Looking back over the centuries, how many crimes committed back then would have reached a different conclusion if they occurred today with the use of modern science and technology?
Advances in Forensic Science means that crime-scene evidence can be accurately gathered and examined, from collecting DNA and fingerprints to gunpowder residue from armed robbery, kidnap and murder.
DNA profiling is a powerful tool in identifying a killer. Present in every cell, it identifies you and only you and it is what’s usually left behind at a crime scene.
The Metropolitan Police estimate that they examine over 11,000 crime scenes each month and here in Who Am I? gallery, you will be able to take a look at a display of a real-life case that they needed to solve. The equipment that you will see was used by a team of forensic scientists who worked with the Metropolitan Police to solve the crime, using the latest DNA profiling technology and forensic science techniques, in particular a light source examination of the scene and objects.
One of the items on display in this case is a crime light which was used at the scene and in the lab to detect body fluids. This LED forensic light source called Crime-lite uses filters of different colours along with viewing goggles to reveal blood splatters and fingerprint evidence otherwise difficult to detect just by looking. Providing intense, even and shadow free illumination for locating evidence, Crime-lite uses a white light for general search and seven narrow band wavelengths in UV, violet, blue, blue-green, green, orange, and red.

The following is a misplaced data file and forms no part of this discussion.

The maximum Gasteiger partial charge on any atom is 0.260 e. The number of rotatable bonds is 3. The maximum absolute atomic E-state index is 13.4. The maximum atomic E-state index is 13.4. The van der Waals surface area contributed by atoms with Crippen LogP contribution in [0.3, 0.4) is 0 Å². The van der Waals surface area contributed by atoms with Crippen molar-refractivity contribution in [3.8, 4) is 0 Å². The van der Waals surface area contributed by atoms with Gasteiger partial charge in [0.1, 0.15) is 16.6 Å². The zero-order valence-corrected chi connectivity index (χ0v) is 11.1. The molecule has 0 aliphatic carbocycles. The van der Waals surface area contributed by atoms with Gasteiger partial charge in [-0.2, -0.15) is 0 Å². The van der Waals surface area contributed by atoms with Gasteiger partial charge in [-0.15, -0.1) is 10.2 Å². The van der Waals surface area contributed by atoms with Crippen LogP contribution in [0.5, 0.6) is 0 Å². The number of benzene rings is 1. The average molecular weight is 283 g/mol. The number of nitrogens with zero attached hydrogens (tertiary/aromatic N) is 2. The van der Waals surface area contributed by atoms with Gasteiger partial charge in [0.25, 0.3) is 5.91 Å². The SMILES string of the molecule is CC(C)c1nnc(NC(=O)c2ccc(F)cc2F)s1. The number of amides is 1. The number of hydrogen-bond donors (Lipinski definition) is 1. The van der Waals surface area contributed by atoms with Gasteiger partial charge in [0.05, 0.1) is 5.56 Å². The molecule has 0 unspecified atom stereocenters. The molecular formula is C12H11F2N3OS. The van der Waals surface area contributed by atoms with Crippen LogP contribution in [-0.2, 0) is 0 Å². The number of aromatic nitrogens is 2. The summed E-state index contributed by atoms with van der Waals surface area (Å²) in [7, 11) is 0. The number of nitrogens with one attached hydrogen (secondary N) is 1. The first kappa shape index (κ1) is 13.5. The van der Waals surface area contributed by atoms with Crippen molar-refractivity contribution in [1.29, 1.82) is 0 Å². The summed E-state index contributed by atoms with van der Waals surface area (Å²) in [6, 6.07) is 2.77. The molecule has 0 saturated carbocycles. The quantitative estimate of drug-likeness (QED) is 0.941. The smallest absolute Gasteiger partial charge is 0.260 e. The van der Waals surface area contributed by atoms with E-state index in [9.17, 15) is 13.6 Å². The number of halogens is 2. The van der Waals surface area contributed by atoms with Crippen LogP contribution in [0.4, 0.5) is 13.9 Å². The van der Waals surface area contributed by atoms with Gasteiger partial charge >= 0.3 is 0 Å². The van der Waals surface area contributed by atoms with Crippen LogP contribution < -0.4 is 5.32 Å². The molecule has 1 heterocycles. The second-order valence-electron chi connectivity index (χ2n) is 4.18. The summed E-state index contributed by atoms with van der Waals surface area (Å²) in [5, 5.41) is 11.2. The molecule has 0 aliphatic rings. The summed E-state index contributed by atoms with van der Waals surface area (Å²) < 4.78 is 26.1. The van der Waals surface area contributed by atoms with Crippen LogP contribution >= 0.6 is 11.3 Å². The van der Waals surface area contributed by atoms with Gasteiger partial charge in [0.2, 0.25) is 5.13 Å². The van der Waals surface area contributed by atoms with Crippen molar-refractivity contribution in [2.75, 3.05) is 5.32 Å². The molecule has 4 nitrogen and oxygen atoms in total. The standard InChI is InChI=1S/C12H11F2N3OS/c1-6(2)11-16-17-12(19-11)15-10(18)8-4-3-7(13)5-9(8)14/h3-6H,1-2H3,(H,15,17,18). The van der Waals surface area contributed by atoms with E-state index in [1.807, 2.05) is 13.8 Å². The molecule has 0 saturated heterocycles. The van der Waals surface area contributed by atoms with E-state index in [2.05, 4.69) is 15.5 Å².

Take a look at how a real forensic scientist from the Metropolitan Police North-West fingerprint lab uses this technology to detect and enhance hidden marks on a knife from a GBH incident.
- Can you think of any infamous crimes that would’ve benefitted from a ‘Crime-lite’ or DNA profiling to solve the case?
- Can we rely on evidence collected in this way? Is it always 100% accurate?
- What could contaminate evidence? What preventative causes do you think police officers on the scene of a crime take to make sure they don’t disturb any evidence?
Fancy letting your students having a go to see if they can solve a crime? Our KS3 Crime Lab kit contains three activities that covers scientific techniques related to identity and can also be used to solve our crime story about an attempted robbery at the ScienceMuseum.
To learn more about how DNA evidence can help us solve crimes, visit the Who am I? gallery on the first floor of the Wellcome Wing.